More detailed information is available in the fact sheets below.
Key fact: Televisions and computers are the first products to utilise the co-regulatory provisions of the Product Stewardship Act 2011.
What is Product Stewardship?
Product Stewardship is an approach to managing the impacts of different products and materials. It acknowledges that those involved in producing, selling, using and disposing of products have a shared responsibility to ensure that those products or materials are managed in a way that reduces their impact, throughout their lifecycle, on the environment, and on human health and safety.
More information on product stewardship is available at www.environment.gov.au/product-stewardship.
Extended Producer Responsibility
Extended producer responsibility (EPR) schemes are a type of product stewardship that places primary responsibility on the producer, importer and sometimes the seller of the product. Under this approach, producers or importers are required to fund activities to reduce the environmental, health and safety impacts of a product. It is a strategy designed to promote the integration of environmental costs associated with goods throughout their life cycles into the market price of the products.
According to the Organisation for Economic Co-ordination and Development1, an EPR scheme is characterised by:
- The shifting of responsibility (physically and/or economically; fully or partially) upstream toward the producer and away from municipalities
- The provision of incentives to producers to take into account environmental considerations when designing their products. While other policy instruments tend to target a single point in the chain, EPR seeks to integrate signals related to the environmental characteristics of products and production processes throughout the product chain.
Figure 1. Raw materials and product markets: the flow of materials and the flow of payments (solid lines depict material flows; dashed lines the money flow)2
Product Stewardship in Australia
Product Stewardship Act 2011
The Product Stewardship Act 2011 (the Act) provides an adaptable approach to product stewardship by recognising that each product, material and industry is unique. It allows for products and materials to be covered as the need arises, for example to keep step with Australia’s international obligations on managing certain types of waste. The Act allows for industries and products to be regulated in several ways, while also making provision for voluntary activities:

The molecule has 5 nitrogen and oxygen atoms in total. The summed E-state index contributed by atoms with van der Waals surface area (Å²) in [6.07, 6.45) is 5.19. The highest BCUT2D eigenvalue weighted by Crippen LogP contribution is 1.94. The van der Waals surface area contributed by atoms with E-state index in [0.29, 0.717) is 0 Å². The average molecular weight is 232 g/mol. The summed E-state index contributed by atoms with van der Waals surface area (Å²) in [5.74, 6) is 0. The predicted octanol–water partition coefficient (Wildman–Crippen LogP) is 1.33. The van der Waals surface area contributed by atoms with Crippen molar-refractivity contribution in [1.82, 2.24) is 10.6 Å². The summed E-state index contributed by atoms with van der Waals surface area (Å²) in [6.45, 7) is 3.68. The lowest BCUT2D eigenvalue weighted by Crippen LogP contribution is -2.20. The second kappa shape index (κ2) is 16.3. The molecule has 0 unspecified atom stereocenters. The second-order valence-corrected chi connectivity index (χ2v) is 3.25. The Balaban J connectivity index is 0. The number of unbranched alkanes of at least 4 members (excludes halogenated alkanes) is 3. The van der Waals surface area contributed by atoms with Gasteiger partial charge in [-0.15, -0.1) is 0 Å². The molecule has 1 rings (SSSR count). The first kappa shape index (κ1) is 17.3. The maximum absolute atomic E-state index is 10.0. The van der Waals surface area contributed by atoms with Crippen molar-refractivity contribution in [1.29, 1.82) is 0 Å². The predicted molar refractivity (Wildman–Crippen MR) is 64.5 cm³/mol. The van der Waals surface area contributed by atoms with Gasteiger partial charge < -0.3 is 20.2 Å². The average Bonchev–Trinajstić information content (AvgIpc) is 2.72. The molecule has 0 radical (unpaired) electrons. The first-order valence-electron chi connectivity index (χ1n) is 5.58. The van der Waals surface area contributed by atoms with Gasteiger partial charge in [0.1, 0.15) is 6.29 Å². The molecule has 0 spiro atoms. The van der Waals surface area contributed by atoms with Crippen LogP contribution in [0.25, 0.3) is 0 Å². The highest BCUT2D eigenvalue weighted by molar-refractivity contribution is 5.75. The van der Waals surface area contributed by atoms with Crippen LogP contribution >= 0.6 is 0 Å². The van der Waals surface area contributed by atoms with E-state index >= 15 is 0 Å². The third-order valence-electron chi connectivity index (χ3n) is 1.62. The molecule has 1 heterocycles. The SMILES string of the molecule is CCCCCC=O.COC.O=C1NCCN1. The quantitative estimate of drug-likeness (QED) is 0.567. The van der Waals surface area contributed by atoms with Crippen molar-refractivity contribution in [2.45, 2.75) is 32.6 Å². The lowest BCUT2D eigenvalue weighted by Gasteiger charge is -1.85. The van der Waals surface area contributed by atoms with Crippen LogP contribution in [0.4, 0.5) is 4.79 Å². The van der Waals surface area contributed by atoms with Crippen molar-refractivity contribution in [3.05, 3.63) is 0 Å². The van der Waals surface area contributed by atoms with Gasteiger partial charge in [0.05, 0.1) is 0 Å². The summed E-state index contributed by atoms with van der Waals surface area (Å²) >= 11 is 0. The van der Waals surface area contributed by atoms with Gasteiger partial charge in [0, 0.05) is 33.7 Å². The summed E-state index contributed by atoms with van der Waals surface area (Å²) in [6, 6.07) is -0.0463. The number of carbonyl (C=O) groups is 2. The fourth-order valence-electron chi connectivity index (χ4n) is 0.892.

- Voluntary accreditation of schemes encourages product stewardship without the need for regulation and provides the community with certainty that accredited schemes are actually achieving what they claim. Product stewardship organisations that are accredited under the legislation must meet specific requirements that ensure they carry out their activities in a transparent and accountable manner.
- Co-regulatory product stewardship schemes are delivered by industry and regulated by the Australian Government. The exact requirements, for example, where there is a requirement to meet a certain recycling target and details of the activities to be carried out by a scheme operator will be detailed separately in regulations for each scheme. Televisions and computers are the first items to be regulated under the co-regulatory provisions. Further information on the National Television and Computers Recycling Scheme is available in the relevant factsheet or at www.environment.gov.au/ewaste.
- Mandatory product stewardship would place a legal obligation on parties to take certain actions in relation to a product. Requirements that can be placed on parties using the legislation include the labelling of products, making arrangements for recycling products at end of life, or requiring a deposit and refund to be applied to a product.
Industry Product Stewardship
There are a number of industry led product stewardship schemes to ensure the products are diverted from landfill and disposed safely.
- Tyres: An industry-government working group has finalised guidelines describing the operations of an industry-led tyre product stewardship scheme. The scheme aims to increase domestic tyre recycling, expand the market for tyre-derived products and reduce the number of Australian end-of-life tyres that are sent to landfill, illegally dumped or exported as baled tyres for environmentally unsustainable use. Further information on the product stewardship for end-of-life tyres scheme can be found in the relevant factsheet or at www.environment.gov.au//tyres.
- FluoroCycle: FluoroCycle is a scheme that aims to increase the recycling of lamps that contain mercury and reduce the amount of mercury entering the environment. To achieve this, FluoroCycle provides a national voluntary scheme which businesses, government agencies and other organisations can join as signatories. The scheme gives public recognition to signatories for their commitment to recycling. Further information on FluoroCycle can be found in the relevant factsheet or at www.environment.gov.au/topics/environment-protection/national-waste-policy/mercury-containing-lamps.
- Other arrangements: There are many other industry led product stewardship schemes, such as MobileMuster, which collects mobile phones, and the Australian PVC industry’s product stewardship program which addresses environmental and health issues associated with the life cycle of polyvinyl chloride (PVC, or vinyl). Further information on these arrangements can be found in the relevant factsheet.
Download this overview as a PDF file.
1 http://www.oecd.org/env/tools-evaluation/extendedproducerresponsibility.htm - accessed 9/5/13
2 http://search.oecd.org/officialdocuments/displaydocumentpdf/?doclanguage=en&cote=env/epoc/wgwpr(2005)9/final p. 12